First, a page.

You know what I love? Violent videogames about videogame violence. I love the trend over the past few years (and the last year especially) to examine the various ways that violence functions in videogames. I love the way that these games aren’t so much trying to claim that videogame violence is simply ‘good’ or ‘bad’, but the way they simply want to understand it better, the way they simply want to respect its power more.
Of course, I am talking about games like Bioshock, Spec Ops: The Line, Far Cry 2 and, more recently, Dishonored, Mark of the Ninja, Hotline Miami and the still upcoming Far Cry 3. All of these games, in their own way, ask questions about the ways violence is both depicted and deployed in videogames — the way violence is used against the player, and the way the player uses violence. They want to help us as players have richer and more nuanced understandings of just what violence is doing in these games.
What most of these games show, each in their own way, is that in videogames we will happily perform violent actions unquestioningly. Sure, we know they aren’t ‘real’, and often we’ll even acknowledge how problematic and sociopathic what we are being asked to do really is, but we’ll do it anyway because, deep down, we find it really enjoyable.
Importantly, they aren’t trying to make us feel like we shouldn’t enjoy it. Instead, they want us to realise that what we are enjoying is, truly, complicated and problematic. Not ‘good’ or ‘bad’. Just weird. Weird and complex and deserving a bit of consideration.
But a lot of people seem to disagree. Many people, such as the author of this recent post on Kill Screen seem to think that a violent videogame couldn’t possibly deliver an “anti-violence” message. A lot of people think games like Spec Ops: The Line are hypocritical for trying to say something profound about violent videogames while failing to offer a ‘solution’, for depicting the same old shoot-a-stack-of-bros gameplay.
Well, I think the problem here is, simply, that games like Spec Ops: The Line aren’t anti-violence or anti-shooter or anything like that at all. These games aren’t simply trying to say that violent videogames are ‘bad’ or a problem that requires fixing. That would indeed be hypocritical. Rather, what these games are trying to do is to simply explore what is happening in these videogames where we gun down hundreds of virtual human beings without a second thought. What is going on there? Why do we enjoy it so much?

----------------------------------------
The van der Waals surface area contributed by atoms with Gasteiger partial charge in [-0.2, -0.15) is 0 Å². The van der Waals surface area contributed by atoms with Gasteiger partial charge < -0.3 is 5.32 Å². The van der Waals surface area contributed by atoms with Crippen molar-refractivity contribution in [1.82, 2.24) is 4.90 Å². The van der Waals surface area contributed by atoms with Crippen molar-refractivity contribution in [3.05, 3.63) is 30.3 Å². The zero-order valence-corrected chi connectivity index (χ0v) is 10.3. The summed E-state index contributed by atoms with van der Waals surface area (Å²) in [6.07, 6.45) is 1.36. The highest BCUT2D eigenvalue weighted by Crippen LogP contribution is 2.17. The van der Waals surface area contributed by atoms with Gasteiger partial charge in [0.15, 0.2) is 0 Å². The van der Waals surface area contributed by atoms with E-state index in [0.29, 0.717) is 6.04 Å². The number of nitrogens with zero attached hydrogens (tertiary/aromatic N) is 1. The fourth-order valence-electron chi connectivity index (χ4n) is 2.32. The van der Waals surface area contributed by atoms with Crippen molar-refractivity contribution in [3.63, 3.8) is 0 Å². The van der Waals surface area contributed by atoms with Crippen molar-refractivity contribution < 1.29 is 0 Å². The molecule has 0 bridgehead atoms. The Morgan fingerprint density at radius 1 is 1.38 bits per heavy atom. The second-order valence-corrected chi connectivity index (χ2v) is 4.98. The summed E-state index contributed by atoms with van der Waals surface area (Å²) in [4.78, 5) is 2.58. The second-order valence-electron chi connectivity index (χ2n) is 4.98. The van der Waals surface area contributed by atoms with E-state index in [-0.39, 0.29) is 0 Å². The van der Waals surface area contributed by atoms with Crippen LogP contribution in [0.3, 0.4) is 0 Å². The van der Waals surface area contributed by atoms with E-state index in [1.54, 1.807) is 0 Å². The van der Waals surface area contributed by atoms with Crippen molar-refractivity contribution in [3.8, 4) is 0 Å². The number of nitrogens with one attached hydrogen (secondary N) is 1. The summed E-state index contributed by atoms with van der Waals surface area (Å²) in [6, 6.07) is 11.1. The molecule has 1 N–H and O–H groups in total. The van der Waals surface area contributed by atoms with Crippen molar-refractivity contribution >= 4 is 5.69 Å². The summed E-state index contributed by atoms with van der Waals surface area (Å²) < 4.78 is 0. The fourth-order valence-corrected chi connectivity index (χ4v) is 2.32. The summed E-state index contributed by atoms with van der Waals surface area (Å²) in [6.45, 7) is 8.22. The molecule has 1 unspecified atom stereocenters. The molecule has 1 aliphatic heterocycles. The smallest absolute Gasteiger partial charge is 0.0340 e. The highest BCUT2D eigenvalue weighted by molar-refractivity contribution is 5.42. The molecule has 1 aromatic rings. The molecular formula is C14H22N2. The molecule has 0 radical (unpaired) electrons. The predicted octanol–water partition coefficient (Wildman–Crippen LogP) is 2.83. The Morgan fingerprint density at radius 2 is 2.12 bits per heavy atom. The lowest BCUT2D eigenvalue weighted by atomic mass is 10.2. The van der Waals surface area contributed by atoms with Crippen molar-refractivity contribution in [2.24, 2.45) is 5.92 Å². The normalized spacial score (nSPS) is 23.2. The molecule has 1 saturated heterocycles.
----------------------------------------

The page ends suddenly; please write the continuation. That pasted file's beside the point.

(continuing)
These are really important questions for games to ask, and for us as players to ask ourselves. Not because we shouldn’t enjoy videogame violence, but because we should be more conscious and critical of what we do enjoy. It’s always nice to be intellectually challenged by the media you are consuming, and games that raise questions about just how and why we are doing the things we do in videogames are a great way to achieve this.
The player’s encounter with Andrew Ryan in Bioshock, for example, gets laughed at a lot these days by critics and players alike who are (understandably) sick of reading articles about it. But I still remember what it was like playing it. I remember just sitting there with my controller in my hands, realising I had never really made a decision in any videogame that the game had not already made for me. It totally changed the way I think about the role of my intentionality and agency in the games I play.
More recently, Spec Ops: The Line had an incredibly powerful affect on me. It didn’t make me want to stop playing shooters. That’s not the point. Instead, it made me realise just how horrific the things depicted in these shooters I enjoy really are. It made me realise that any playable character that has to gun down hundreds of men can never hope to be a ‘good guy’. To be sure, I will undoubtedly still enjoy shooters in the future, but I’ll also be thinking about them in a slightly different way, thanks to my experience with this game.
Videogames are not going to become less violent any time soon. But as players and developers alike grow more mature are critical of what they are playing and producing, it’s crucial that we have games that critique our own media form. These games can’t just pass meaningless, futile value judgements of ‘good’ and ‘bad’. Such judgements are terribly boring. Instead, we need games that question and examine. Games that draw attention to the complex and paradoxic pleasures we get out of shooting virtual people in the face, and try to understand what is going on there. This understanding won’t lead to more or less violent videogames, and nor should it. Instead, these games will help videogame violence itself mature into something more meaningful, something more capable of evoking different meanings and emotions through its depiction.
And that’s why I love violent videogames about videogame violence. Far from being hypocritical or pompous in passing value judgements on their own kin, they challenge us to better understand and respect just what we are doing in these games that we enjoy so much. Rather than trying to state that their fellow violent videogames are ‘good’ or ‘bad’, they show us that ‘good’ and ‘bad’ are entirely incapable categories for the complex engagements we have with videogames.